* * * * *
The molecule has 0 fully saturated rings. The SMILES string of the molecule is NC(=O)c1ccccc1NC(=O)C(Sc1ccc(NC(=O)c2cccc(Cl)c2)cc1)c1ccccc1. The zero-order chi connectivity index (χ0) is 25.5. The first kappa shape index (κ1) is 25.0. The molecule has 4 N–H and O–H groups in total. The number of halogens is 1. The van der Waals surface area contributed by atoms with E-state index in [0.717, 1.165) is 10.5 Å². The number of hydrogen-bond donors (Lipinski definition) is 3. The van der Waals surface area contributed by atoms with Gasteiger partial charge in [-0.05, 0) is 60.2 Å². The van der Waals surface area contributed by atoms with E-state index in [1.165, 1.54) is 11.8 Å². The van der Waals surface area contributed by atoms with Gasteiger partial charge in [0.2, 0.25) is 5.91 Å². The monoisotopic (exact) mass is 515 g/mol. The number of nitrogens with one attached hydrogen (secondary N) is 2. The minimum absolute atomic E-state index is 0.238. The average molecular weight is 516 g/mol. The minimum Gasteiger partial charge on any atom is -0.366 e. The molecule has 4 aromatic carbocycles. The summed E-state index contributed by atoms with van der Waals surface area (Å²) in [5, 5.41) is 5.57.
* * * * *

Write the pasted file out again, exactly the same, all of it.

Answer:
The molecule has 0 fully saturated rings. The SMILES string of the molecule is NC(=O)c1ccccc1NC(=O)C(Sc1ccc(NC(=O)c2cccc(Cl)c2)cc1)c1ccccc1. The zero-order chi connectivity index (χ0) is 25.5. The first kappa shape index (κ1) is 25.0. The molecule has 4 N–H and O–H groups in total. The number of halogens is 1. The van der Waals surface area contributed by atoms with E-state index in [0.717, 1.165) is 10.5 Å². The number of hydrogen-bond donors (Lipinski definition) is 3. The van der Waals surface area contributed by atoms with Gasteiger partial charge in [-0.05, 0) is 60.2 Å². The van der Waals surface area contributed by atoms with E-state index in [1.165, 1.54) is 11.8 Å². The van der Waals surface area contributed by atoms with Gasteiger partial charge in [0.2, 0.25) is 5.91 Å². The monoisotopic (exact) mass is 515 g/mol. The number of nitrogens with one attached hydrogen (secondary N) is 2. The minimum absolute atomic E-state index is 0.238. The average molecular weight is 516 g/mol. The minimum Gasteiger partial charge on any atom is -0.366 e. The molecule has 4 aromatic carbocycles. The summed E-state index contributed by atoms with van der Waals surface area (Å²) in [5, 5.41) is 5.57.